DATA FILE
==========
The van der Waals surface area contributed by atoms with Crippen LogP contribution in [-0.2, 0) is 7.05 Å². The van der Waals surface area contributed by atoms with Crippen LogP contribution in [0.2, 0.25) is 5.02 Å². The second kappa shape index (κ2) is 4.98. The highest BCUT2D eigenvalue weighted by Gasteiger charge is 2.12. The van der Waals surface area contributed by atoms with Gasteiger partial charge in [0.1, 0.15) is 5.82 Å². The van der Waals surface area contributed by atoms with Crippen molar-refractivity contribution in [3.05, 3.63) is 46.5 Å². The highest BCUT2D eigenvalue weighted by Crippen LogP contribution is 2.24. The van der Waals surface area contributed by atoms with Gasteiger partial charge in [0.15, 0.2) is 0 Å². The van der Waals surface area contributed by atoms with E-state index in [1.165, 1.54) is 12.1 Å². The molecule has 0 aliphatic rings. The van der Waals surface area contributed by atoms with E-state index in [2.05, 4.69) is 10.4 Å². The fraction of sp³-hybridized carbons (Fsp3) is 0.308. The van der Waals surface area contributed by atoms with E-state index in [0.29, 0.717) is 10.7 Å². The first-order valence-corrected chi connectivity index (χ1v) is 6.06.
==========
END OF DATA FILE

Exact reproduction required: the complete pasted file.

The van der Waals surface area contributed by atoms with Crippen LogP contribution in [-0.2, 0) is 7.05 Å². The van der Waals surface area contributed by atoms with Crippen LogP contribution in [0.2, 0.25) is 5.02 Å². The second kappa shape index (κ2) is 4.98. The highest BCUT2D eigenvalue weighted by Gasteiger charge is 2.12. The van der Waals surface area contributed by atoms with Gasteiger partial charge in [0.1, 0.15) is 5.82 Å². The van der Waals surface area contributed by atoms with Crippen molar-refractivity contribution in [3.05, 3.63) is 46.5 Å². The highest BCUT2D eigenvalue weighted by Crippen LogP contribution is 2.24. The van der Waals surface area contributed by atoms with Gasteiger partial charge in [0.15, 0.2) is 0 Å². The van der Waals surface area contributed by atoms with E-state index in [1.165, 1.54) is 12.1 Å². The molecule has 0 aliphatic rings. The van der Waals surface area contributed by atoms with E-state index in [2.05, 4.69) is 10.4 Å². The fraction of sp³-hybridized carbons (Fsp3) is 0.308. The van der Waals surface area contributed by atoms with E-state index in [0.29, 0.717) is 10.7 Å². The first-order valence-corrected chi connectivity index (χ1v) is 6.06.